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Jul 07, 2019 07:02:14

What's so hard about long term traveling?

by @basilesamel PATRON | 428 words | 383🔥 | 431💌

Basile Samel

Current day streak: 383🔥
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Traveling is like swimming. Anyone can do it, but you still have to learn not to drown.

Long term traveling is not as easy as booking a plane ticket, it's a habit to train.

People love traveling because it's a radical way to create change. The brain loves distractions. Too much change creates fatigue, however.

As a digital nomad, you still need to work. And work doesn't like distractions. 

Sustainable travel is thus a balance between new experiences and routine, between change and stability. If a lifestyle is a sum of habits, the surest way to fail is to try to develop all habits at once. That's when we end up developing travel fatigue.

Finding this balance is the hard thing about becoming a nomad.

Unlike historical nomads who already developed their own sustainable culture over hundreds of years, digital nomadism is relatively new: our psyche is uncharted territory. We have to figure out things for ourselves, what works and what doesn't.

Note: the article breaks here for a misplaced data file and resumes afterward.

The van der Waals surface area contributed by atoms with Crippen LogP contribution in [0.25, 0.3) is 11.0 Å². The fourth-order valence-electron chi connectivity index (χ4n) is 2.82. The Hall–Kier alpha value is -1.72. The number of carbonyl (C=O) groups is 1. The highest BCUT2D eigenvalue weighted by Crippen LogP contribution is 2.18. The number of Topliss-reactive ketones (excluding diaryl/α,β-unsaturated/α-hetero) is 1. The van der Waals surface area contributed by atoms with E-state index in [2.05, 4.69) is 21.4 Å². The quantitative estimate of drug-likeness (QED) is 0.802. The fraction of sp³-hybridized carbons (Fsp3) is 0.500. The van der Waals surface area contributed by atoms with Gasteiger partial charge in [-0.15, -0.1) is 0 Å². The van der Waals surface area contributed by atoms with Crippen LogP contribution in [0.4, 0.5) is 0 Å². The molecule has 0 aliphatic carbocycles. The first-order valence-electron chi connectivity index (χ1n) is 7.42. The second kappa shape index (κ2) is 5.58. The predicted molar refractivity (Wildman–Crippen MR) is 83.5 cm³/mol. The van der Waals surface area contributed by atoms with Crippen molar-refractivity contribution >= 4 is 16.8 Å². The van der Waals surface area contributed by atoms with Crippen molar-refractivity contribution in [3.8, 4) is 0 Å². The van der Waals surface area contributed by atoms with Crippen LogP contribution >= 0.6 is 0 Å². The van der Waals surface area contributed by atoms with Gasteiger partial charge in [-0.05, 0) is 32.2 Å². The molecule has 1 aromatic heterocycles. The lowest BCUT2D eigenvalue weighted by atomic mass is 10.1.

From my own experience, flexibility and slowness are the two core habits to integrate to become a successful long-term traveler - by successful I mean the ability to live your best life, whatever it means to you.

Flexibility is how you integrate your new environment to your daily life and to your objectives. Changing places will always make it hard for you to get things done the way you used to. You can complain and fail, or you can adapt. There is always a way to find harmony.

A common excuse I read when people decide to quit digital nomadism after a mere six months on the road is how they can't go deep in their work. It's a lack of flexibility, find a quiet spot in town and put in the work. Stop hopping around every two to three days.

Slowness is another important part of traveling well. You are not a tourist cramming visits in your day, you play the long game. Digital nomadism is not all fun and parties, it's just a different approach to work where the same first principles apply.

The longer you stay in a new place, the more you grow as an individual. Relationships take time, destinations are new and attractive partners. One night stands are draining you more than they create you. No local will be willing to create meaningful connections with you if you are visiting for a few days, it's just not worth the emotional investment.

Slowness is how you acquire stability, it's the well-deserved rest healing your congested travel muscles.

Learn to swim before diving in.

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